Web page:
Writing a conclusion can be the hardest part of writing an essay. We have help!
Writing essays is complicated work, and writing the ending to an essay is often the hardest part of that work. Endings are tough for several reasons. You may be tired from writing—or tired of what you have written. You may feel that you have made your point sufficiently and that no more needs to be said or can possibly be said. You may feel like just tying a bow around the essay and calling it good, but doing so is a mistake. The ending is your last chance to make an impression.
The ending is your last chance to make an impression.
And even if you try to write a powerful, substantive ending, there are plenty of ways to go wrong: repeating, equivocating, going off on a tangent, introducing a call to action from out of nowhere, marveling at the mysteries of the universe, tacking on an afterthought, and so on. I know because I’ve made all of these mistakes.
With so many ways to go wrong, planning the ending is too important to leave until the end. Consider the analogy of a road trip. If you are on the highway, you want to know where your exit is, slow down, signal and safely leave the highway. If you are driving too fast, or are in the wrong lane, or if the road is hazardous, you may be in for an accident. So think about the ending all through the essay, perhaps even finding ways to drop foreshadowing clues as you go, so the ending seems natural rather than forced.
Your ending should also match the purpose of the piece of writing. An opinion essay might end by reinforcing a particular course of action and its outcomes; a historical essay might connect the material discussed with what happened later or could happen in the future; satire might end with a wink to the reader; and analytic writing might offer readers a chance to test their thinking abilities. Even a listicle has a natural ending: the last item is often the most complex one—the item that the others in the list prepare the reader for.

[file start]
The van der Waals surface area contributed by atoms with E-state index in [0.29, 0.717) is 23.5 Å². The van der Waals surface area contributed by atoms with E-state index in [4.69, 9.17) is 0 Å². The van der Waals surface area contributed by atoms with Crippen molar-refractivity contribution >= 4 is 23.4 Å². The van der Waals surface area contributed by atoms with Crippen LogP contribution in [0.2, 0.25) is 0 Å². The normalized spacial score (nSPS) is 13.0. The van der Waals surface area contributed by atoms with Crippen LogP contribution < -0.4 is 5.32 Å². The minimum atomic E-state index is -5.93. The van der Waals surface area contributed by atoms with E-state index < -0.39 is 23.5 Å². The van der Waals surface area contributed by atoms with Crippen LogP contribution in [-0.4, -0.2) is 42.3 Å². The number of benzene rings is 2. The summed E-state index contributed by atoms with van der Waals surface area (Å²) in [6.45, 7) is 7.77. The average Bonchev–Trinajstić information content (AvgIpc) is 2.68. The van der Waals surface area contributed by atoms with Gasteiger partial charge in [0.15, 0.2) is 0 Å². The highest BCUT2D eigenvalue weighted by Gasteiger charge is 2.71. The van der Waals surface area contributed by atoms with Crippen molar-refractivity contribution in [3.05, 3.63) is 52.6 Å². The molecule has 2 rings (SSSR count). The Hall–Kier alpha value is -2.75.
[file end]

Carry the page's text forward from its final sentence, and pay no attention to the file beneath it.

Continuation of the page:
The conclusion should be in proportion to the rest of the essay.
Besides matching the purpose of the writing, the ending should be in proportion to the rest of the work—probably between 10 to 15 percent of the content but no more than 20 and no less than 5. Finally, an ending should not be over-signaled with transitional phrases like “In conclusion,” or “to summarize” or even “so….” It should emerge naturally, almost inevitably from your points.
One of the best ways to refine conclusions is to notice how some writers you admire handle their endings. Take Sam Anderson’s “New York Magazine” review of “The Anthology of Rap,” in which he discusses rap as written poetry. His ending teases us with “And now to the ultimate question…who is the best rap lyricist of all time?” His gives us his shortlist, his reasoning, and his choice, and leaves us with the reminder that he is just talking about rap as poetry not rap as performance. The ending reminds us that there are different ways to think about rap.
Or consider Nadja Spiegelman’s “New Yorker” essay on 200-year-old Bureau of Found Objects in Paris. She takes us to that quaintly named lost-and-found bureau and shares the experiences of people looking for lost objects. Her ending takes us out the door with them: “As people leave the bureau, the communion of the waiting room fades,” she explains: she–and we–see the relationship between people and objects differently at the end. Our possessions become things waiting to be lost.
One more, from Robin Marantz Henig’s “New York Times Magazine” piece called “Taking Play Seriously,” a longer essay with a longer conclusion. Her 7,500-word article on the biology of play begins at a lecture by the president of the National Institute for Play, and she asks us to think about what play is good for. The essay goes on to describe the evolutionary and neurobiological bases of play and its benefits. The conclusion, a little over 400 words (or 5 percent), returns the reader from the world of science to the everyday, even touching on a new insight from the talk at the National Institute of Play. It re-asks the opening questions as “What would be lost if play is a thing of the past?”
A good conclusion takes us out of the writer's thoughts and back to our own.
What the examples from Anderson, Spiegelman, and Henig show me is that a good ending both reinforces and reframes an essay. When we read, we enter into a literary experience with a writer, getting into their thoughts for a time. A good conclusion takes us smoothly out of their thoughts and back to our own with a new perspective and a renewed curiosity.
Image courtesy of Shutterstock.
This article was written by Edwin L. Battistella and originally appeared on the OUPblog. Battistella teaches linguistics and writing at Southern Oregon University in Ashland, where he has served as a dean and as interim provost. He is the author of Do You Make These Mistakes in English? (OUP, 2009), Bad Language (OUP, 2005), and The Logic of Markedness (OUP, 1996).